What are the specific improvements under consideration for Oakton Park?
The proposal is focused on improving the aging Oakton Ice Arena, adding an indoor turf field and addressing other high-priority needs. Following are the potential improvements:
- Renovating the 51-year-old Oakton Ice Arena, including:
- Repairing, renovating and/or replacing outdated, deteriorated siding, mechanicals, ice rink floor, dasher board system, bathrooms, locker rooms, lobby area and ventilation system, much of which are at the end of their useful lives
- Addressing Americans with Disabilities Act (ADA) and Illinois Accessibility Code (IAC) compliance issues throughout the building, including the multipurpose room, restrooms, locker rooms and bleacher seating
- Replacing the deteriorated parking lot and adding additional parking spaces
- Constructing a studio rink, training room and concessions area
- Building an indoor turf field and multipurpose rooms
- Creating a passive green outdoor gathering space
- Expanding pathways within the Park and offering indoor walking opportunities around the perimeter of the new turf field
- Improving storm water management
Were multiple park improvement concepts considered? Why does the Park District believe the current concept is the right choice?
The District evaluated eight facility concepts. The concept under consideration meets the highest number of identified needs, stays within the District’s bonding capacity, is projected to generate surplus revenues that can be used to offset future capital replacement needs, saves the golf driving range and protects the greatest number of oak trees in the grove. The District is also confident the concept selected is the most financially and environmentally responsible plan.
Would the entire golf driving range be preserved?
Yes, the proposal calls for the golf driving range to remain intact at Oakton Park. This is a popular Park District amenity.
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How would the new indoor turf field be used?
The new turf field would relieve program capacity issues at the gymnasiums at Maine Park Leisure Center and Centennial Fitness Center. The new facility would also accommodate indoor practices and leagues for a variety of sports, indoor drop-in play for early childhood ages, rental and party opportunities, special events, virtual reality and e-sports, open indoor walking around the perimeter of the turf field, and more.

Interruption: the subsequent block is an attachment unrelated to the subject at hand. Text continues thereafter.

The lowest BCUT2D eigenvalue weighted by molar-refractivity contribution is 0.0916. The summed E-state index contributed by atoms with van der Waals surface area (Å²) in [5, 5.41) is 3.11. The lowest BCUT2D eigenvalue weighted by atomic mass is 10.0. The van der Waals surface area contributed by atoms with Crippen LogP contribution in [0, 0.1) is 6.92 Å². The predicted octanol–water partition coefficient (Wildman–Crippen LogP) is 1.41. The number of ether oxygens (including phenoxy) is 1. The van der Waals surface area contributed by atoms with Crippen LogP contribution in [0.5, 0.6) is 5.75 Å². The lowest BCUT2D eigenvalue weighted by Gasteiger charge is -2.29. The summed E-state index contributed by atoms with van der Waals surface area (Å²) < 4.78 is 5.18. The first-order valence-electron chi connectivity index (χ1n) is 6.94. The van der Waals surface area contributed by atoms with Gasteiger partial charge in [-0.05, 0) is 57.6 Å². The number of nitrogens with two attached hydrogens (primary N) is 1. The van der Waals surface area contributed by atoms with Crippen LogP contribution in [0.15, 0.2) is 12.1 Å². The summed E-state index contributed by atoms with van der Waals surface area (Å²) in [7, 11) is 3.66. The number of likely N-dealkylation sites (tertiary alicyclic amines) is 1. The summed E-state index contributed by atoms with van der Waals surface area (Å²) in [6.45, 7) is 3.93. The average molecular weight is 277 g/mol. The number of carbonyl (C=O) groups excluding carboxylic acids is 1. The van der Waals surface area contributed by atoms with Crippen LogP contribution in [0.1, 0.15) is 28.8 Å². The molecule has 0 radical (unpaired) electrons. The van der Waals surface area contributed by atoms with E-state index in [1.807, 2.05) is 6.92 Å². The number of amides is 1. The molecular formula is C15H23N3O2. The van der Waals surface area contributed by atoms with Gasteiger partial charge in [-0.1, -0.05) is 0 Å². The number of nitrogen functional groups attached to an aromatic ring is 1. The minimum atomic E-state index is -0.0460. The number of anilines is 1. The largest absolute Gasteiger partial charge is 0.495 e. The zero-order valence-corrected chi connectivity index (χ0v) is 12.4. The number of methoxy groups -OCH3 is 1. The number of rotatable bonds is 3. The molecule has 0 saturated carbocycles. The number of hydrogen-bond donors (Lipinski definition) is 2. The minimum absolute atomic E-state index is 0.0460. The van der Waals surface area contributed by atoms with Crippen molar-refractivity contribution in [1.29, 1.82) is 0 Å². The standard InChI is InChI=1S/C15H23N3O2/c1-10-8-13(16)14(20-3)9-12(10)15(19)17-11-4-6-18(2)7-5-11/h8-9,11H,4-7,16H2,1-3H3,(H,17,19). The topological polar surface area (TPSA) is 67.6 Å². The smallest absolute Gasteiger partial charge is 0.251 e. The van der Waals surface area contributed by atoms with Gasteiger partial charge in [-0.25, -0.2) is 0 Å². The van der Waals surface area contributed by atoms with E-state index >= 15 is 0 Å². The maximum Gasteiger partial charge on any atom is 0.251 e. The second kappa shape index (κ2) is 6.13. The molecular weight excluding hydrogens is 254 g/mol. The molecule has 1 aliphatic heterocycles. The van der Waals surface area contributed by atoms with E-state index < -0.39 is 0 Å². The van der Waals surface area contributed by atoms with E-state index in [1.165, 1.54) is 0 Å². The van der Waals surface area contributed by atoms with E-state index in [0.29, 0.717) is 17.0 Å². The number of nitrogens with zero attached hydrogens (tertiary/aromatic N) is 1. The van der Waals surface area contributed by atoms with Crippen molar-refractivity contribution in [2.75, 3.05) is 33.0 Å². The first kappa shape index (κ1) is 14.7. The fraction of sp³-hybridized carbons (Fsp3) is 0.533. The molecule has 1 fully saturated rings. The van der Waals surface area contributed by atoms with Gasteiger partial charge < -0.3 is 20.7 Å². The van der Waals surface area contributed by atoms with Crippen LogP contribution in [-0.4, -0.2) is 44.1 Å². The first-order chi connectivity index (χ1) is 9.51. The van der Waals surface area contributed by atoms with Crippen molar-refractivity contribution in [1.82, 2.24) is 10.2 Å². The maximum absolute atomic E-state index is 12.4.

How was the size of the indoor turf field determined?
The current proposal calls for a 60x60 yard turf field. This size field was selected based on the shape of the property, the desire to preserve trees and the golf driving range, recommendations provided by turf facility managers who were interviewed, flexibility the space offers for multiple activities, the importance of practice space and the District’s bonding capacity.
Have the ice mechanicals at the Oakton Ice Arena reached the end of their useful life?
The refrigeration system, ice rink floor and dasher boards are 24 years old and have a life expectancy of 25 years. Ozonedepleting R-22 refrigerant, which is currently used at the Ice Arena, was phased out of production as of January 1, 2020. A new mechanical system is required to accommodate the new refrigerant.
What are the benefits of adding a smaller studio rink?
Classes normally occupying the main ice sheet could be moved to the 60x90 foot studio rink. This would allow for the addition of a recreation house hockey league program for ages eight and older. Additional ice time on the main rink would also allow for expanded hockey and skate lessons, figure skating programming and expanded ice rentals for affiliates. The smaller studio rink would also host 3-on-3 hockey, broomball,
clinics, private lessons for figure, hockey and speed skating, birthday parties, youth and adult Stick & Puck, and other programs.
What are some of the most pressing accessibility issues that would be addressed?